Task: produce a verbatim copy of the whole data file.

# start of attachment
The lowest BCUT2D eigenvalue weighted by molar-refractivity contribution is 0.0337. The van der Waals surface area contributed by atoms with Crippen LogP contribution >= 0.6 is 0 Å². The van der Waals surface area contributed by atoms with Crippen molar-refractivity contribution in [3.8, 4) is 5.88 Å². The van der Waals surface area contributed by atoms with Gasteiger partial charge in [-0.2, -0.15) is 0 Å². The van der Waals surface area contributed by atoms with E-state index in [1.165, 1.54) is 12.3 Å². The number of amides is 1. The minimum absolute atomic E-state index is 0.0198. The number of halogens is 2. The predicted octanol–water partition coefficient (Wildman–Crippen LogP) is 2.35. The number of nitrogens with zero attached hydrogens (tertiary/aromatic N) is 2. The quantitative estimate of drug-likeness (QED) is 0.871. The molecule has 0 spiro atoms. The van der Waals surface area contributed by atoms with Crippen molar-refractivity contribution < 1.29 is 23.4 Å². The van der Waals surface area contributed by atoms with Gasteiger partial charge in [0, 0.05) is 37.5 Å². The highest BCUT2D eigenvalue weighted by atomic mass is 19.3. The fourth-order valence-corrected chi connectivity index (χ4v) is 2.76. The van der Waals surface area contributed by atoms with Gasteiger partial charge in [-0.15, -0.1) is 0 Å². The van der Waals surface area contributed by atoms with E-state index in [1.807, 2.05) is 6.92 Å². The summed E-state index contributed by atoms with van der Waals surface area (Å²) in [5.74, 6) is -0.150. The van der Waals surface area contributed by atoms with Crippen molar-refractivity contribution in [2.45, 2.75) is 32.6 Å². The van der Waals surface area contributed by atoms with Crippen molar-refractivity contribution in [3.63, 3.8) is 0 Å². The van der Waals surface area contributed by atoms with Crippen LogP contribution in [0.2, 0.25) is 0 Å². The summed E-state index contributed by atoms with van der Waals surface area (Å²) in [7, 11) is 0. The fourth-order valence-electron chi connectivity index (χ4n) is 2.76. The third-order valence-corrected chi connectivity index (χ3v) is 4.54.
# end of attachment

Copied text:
The lowest BCUT2D eigenvalue weighted by molar-refractivity contribution is 0.0337. The van der Waals surface area contributed by atoms with Crippen LogP contribution >= 0.6 is 0 Å². The van der Waals surface area contributed by atoms with Crippen molar-refractivity contribution in [3.8, 4) is 5.88 Å². The van der Waals surface area contributed by atoms with Gasteiger partial charge in [-0.2, -0.15) is 0 Å². The van der Waals surface area contributed by atoms with E-state index in [1.165, 1.54) is 12.3 Å². The number of amides is 1. The minimum absolute atomic E-state index is 0.0198. The number of halogens is 2. The predicted octanol–water partition coefficient (Wildman–Crippen LogP) is 2.35. The number of nitrogens with zero attached hydrogens (tertiary/aromatic N) is 2. The quantitative estimate of drug-likeness (QED) is 0.871. The molecule has 0 spiro atoms. The van der Waals surface area contributed by atoms with Crippen molar-refractivity contribution < 1.29 is 23.4 Å². The van der Waals surface area contributed by atoms with Gasteiger partial charge in [0, 0.05) is 37.5 Å². The highest BCUT2D eigenvalue weighted by atomic mass is 19.3. The fourth-order valence-corrected chi connectivity index (χ4v) is 2.76. The van der Waals surface area contributed by atoms with Gasteiger partial charge in [-0.15, -0.1) is 0 Å². The van der Waals surface area contributed by atoms with E-state index in [1.807, 2.05) is 6.92 Å². The summed E-state index contributed by atoms with van der Waals surface area (Å²) in [5.74, 6) is -0.150. The van der Waals surface area contributed by atoms with Crippen molar-refractivity contribution in [2.45, 2.75) is 32.6 Å². The van der Waals surface area contributed by atoms with Crippen molar-refractivity contribution in [3.63, 3.8) is 0 Å². The van der Waals surface area contributed by atoms with Crippen LogP contribution in [0.2, 0.25) is 0 Å². The summed E-state index contributed by atoms with van der Waals surface area (Å²) in [7, 11) is 0. The fourth-order valence-electron chi connectivity index (χ4n) is 2.76. The third-order valence-corrected chi connectivity index (χ3v) is 4.54.